The Anglo-Saxons are a people who have inhabited Great Britain from the 5th century. Historically, the Anglo-Saxon period denotes the period in Britain between about 450 and 1066, after their settlement and up until the Norman conquest. The early Anglo-Saxon period includes the creation of an English nation, with many of the aspects that survive today, including government of shires. During this period, Christianity was re-established and there was a flowering of literature and law were established. The term Anglo-Saxon is popularly used for the language that was spoken and written by the Anglo-Saxons in England, in scholarly use, it is more commonly called Old English. The history of the Anglo-Saxons is the history of a cultural identity and it developed from divergent groups in association with the peoples adoption of Christianity, and was integral to the establishment of various kingdoms. Threatened by extended Danish invasions and occupation of eastern England, this identity was re-established, the visible Anglo-Saxon culture can be seen in the material culture of buildings, dress styles, illuminated texts and grave goods.
Behind the symbolic nature of these emblems, there are strong elements of tribal. The elite declared themselves as kings who developed burhs, and identified their roles and peoples in Biblical terms, above all, as Helena Hamerow has observed and extended kin groups remained. the essential unit of production throughout the Anglo-Saxon period. Use of the term Anglo-Saxon assumes that the words Angles, Saxons or Anglo-Saxon have the meaning in all the sources. Assigning ethnic labels such as Anglo-Saxon is fraught with difficulties and this term began to be used only in the 8th century to distinguish the Germanic groups in Britain from those on the continent. The Old English ethnonym Angul-Seaxan comes from the Latin Angli-Saxones and became the name of the peoples Bede calls Anglorum, Anglo-Saxon is a term that was rarely used by Anglo-Saxons themselves, it is not an autonym. It is likely they identified as ængli, Seaxe or, more probably, the use of Anglo-Saxon disguises the extent to which people identified as Anglo-Scandinavian after the Viking age or the conquest of 1016, or as Anglo-Norman after the Norman conquest.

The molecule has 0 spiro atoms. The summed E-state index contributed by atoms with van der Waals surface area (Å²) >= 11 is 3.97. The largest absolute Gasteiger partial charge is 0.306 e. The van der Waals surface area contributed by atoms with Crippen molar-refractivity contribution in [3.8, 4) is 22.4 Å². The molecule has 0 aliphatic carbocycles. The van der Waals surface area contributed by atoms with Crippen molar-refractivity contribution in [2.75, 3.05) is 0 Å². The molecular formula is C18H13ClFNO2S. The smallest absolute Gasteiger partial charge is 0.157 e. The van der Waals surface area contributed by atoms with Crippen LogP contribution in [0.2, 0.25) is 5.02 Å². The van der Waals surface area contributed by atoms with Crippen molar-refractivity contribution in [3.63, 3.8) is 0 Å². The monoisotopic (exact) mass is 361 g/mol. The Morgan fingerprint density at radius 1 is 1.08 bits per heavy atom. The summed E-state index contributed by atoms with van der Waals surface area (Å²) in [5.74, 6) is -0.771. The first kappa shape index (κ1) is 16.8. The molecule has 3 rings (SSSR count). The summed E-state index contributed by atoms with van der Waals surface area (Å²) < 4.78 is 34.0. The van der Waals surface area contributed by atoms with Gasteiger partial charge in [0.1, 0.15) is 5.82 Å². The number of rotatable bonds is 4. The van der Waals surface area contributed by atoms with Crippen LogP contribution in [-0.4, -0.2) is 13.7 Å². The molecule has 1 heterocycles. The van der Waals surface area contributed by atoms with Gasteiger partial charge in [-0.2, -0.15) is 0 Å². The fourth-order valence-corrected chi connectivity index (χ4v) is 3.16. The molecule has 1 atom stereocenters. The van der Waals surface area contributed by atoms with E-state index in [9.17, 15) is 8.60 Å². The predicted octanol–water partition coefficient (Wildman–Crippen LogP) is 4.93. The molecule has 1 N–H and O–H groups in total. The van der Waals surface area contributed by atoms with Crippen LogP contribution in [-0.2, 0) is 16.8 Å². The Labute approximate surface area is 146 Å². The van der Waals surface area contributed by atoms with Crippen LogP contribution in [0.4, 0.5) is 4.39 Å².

The earliest historical references using this term are from outside Britain, referring to piratical Germanic raiders, Saxones who attacked the shores of Britain, procopius states that Britain was settled by three races, the Angiloi and Britons. The term Angli Saxones seems to have first been used in writing of the 8th century. The name therefore seemed to mean English Saxons, the Christian church seems to have used the word Angli, for example in the story of Pope Gregory I and his remark, Non Angli sed angeli. The terms ænglisc and Angelcynn were used by West Saxon King Alfred to refer to the people, at other times he uses the term rex Anglorum, which presumably meant both Anglo-Saxons and Danes. Alfred the Great used Anglosaxonum Rex, the term Engla cyningc is used by Æthelred